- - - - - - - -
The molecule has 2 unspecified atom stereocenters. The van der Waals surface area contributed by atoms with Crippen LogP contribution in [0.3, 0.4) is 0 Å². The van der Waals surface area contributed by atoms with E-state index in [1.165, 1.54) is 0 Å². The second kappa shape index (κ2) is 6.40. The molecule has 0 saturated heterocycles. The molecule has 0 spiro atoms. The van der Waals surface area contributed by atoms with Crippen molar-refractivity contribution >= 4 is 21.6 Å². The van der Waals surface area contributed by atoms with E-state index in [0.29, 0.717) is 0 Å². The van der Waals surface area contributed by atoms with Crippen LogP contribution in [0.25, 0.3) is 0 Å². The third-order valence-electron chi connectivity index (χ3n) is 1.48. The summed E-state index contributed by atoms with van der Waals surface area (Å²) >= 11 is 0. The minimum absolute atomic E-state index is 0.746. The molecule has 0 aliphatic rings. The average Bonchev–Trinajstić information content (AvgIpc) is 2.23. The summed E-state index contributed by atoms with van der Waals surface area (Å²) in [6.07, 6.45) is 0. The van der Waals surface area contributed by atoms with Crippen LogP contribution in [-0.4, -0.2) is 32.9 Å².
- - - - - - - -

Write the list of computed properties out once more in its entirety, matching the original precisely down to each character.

The molecule has 2 unspecified atom stereocenters. The van der Waals surface area contributed by atoms with Crippen LogP contribution in [0.3, 0.4) is 0 Å². The van der Waals surface area contributed by atoms with E-state index in [1.165, 1.54) is 0 Å². The second kappa shape index (κ2) is 6.40. The molecule has 0 saturated heterocycles. The molecule has 0 spiro atoms. The van der Waals surface area contributed by atoms with Crippen molar-refractivity contribution >= 4 is 21.6 Å². The van der Waals surface area contributed by atoms with E-state index in [0.29, 0.717) is 0 Å². The van der Waals surface area contributed by atoms with Crippen LogP contribution in [0.25, 0.3) is 0 Å². The third-order valence-electron chi connectivity index (χ3n) is 1.48. The summed E-state index contributed by atoms with van der Waals surface area (Å²) >= 11 is 0. The minimum absolute atomic E-state index is 0.746. The molecule has 0 aliphatic rings. The average Bonchev–Trinajstić information content (AvgIpc) is 2.23. The summed E-state index contributed by atoms with van der Waals surface area (Å²) in [6.07, 6.45) is 0. The van der Waals surface area contributed by atoms with Crippen LogP contribution in [-0.4, -0.2) is 32.9 Å².